In addition to a poor location, costs to run a restaurant have gone up since the couple opened Mood & Food, Gillcrist said. Profit margins are “real thin” in the restaurant business anyway but that coupled with dramatically higher food costs, higher labor costs, new vendor delivery charges and fuel surcharges, he said.

Local restaurateurs are not alone, across the nation, the restaurant industry has faced several economic challenges which started last year according to the National Restaurant Association. In 2007 the industry saw the largest spike in wholesale food prices in 27 years as well as increasing energy and gas prices.

Currently, the cost of food and beverages account for approximately 33 cents of every dollar of restaurant sales, the trade group said.

The costs that pushed Mood & Food out of business was the fact that the landlord started charging $1,840 more a month for the space, Gillcrist said. “For me the biggest thing was the landlord thing,” he said.

Before opening Mood & Food, the Gillcrists owned La Traviata at E. 3rd Street and Congress Avenue for a number of years before selling their part to open their own Italian and Mediterranean place in River Place.

“One thing I think we didn’t expect is that people out in this area when they want to go out and have decent food or something moderately priced or more upscale, they drive into the Arboretum or downtown,” Gillcrist said.

“We had a lot of loyal customers but were not generally embraced by the community,” he said. Now Olga caters with Mood & Food Catering and Daniel works in IT.

Gillcrist thinks the less-expensive places and family-friendly places are still doing all right in the Four Points area.

One example is Rudy’s Country Store and BBQ, located at 7709 RM 620. The store opened in May 2005 and from January to August, sales are up in the Four Points area store, said Marlis Oliver, area director of the four Austin Rudy’s locations, which are owned by K&N Management Inc.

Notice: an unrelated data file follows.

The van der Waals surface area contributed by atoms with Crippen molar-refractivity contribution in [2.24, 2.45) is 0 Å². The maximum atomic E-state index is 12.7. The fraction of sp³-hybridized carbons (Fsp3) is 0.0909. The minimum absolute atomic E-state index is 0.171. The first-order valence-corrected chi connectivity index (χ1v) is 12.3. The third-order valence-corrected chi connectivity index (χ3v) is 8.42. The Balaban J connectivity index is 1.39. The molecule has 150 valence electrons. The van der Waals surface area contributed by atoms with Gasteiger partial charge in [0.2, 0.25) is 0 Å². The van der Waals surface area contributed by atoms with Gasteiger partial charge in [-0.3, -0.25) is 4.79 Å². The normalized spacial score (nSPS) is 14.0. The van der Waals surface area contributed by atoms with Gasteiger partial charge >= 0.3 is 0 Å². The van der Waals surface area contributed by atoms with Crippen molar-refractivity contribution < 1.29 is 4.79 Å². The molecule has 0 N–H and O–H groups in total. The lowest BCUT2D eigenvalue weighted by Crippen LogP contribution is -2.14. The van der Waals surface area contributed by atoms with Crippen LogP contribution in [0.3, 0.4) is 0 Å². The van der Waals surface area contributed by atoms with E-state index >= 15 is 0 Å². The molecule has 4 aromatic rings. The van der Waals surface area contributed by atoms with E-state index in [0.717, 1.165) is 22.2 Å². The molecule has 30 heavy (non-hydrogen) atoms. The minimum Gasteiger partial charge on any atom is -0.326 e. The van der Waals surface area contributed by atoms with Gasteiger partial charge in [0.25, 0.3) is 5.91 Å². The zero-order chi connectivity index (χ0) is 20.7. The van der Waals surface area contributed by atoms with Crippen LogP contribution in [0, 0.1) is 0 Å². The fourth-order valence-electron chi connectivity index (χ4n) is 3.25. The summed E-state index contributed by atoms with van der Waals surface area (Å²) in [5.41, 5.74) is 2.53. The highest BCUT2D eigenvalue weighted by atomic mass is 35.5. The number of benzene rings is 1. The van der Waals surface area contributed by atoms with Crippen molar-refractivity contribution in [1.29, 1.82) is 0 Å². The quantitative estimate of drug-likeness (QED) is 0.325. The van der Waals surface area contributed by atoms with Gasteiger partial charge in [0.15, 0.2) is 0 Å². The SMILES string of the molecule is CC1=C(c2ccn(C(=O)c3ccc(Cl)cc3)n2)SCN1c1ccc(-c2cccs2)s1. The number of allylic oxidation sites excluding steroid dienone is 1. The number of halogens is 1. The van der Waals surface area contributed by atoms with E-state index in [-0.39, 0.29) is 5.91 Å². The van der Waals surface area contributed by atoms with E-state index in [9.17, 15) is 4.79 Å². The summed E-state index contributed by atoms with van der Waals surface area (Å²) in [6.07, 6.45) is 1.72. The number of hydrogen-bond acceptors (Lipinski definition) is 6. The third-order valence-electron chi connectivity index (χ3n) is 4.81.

“We’re doing fine out there. We continue to at least stay flat or grow over previous year’s numbers,” he said.

He attributes the sales to Rudy’s name in Austin and having a good product mix with something for everyone’s budget from prime rib to sausage.

“We have a mid-ranged price point. It hasn’t been affected greatly,” Oliver said. He thinks more higher end places have been affected by the slower economy.

Although Oliver is optimistic about the future potential in the Four Points area with everything that is coming in now or in the future, he said the restaurant business is tough.

“We feel what has kept us in the mix over the years is our attention to detail, cleanliness and delighting every guest. In the long haul, that pays off,” Oliver said.

Gillcrist said the Four Points area does not currently have the population density of other established areas in Austin. But that being said there are plenty enough people to support the businesses in the area, he said.

“If [area residents] feel strongly about having business out here they need to patronize them,” he said.

Elicia Michaud

Elicia Michaud

Broker AssociateCLHMS, CNE, SRS, ABR, CRS, e-Pro, PSA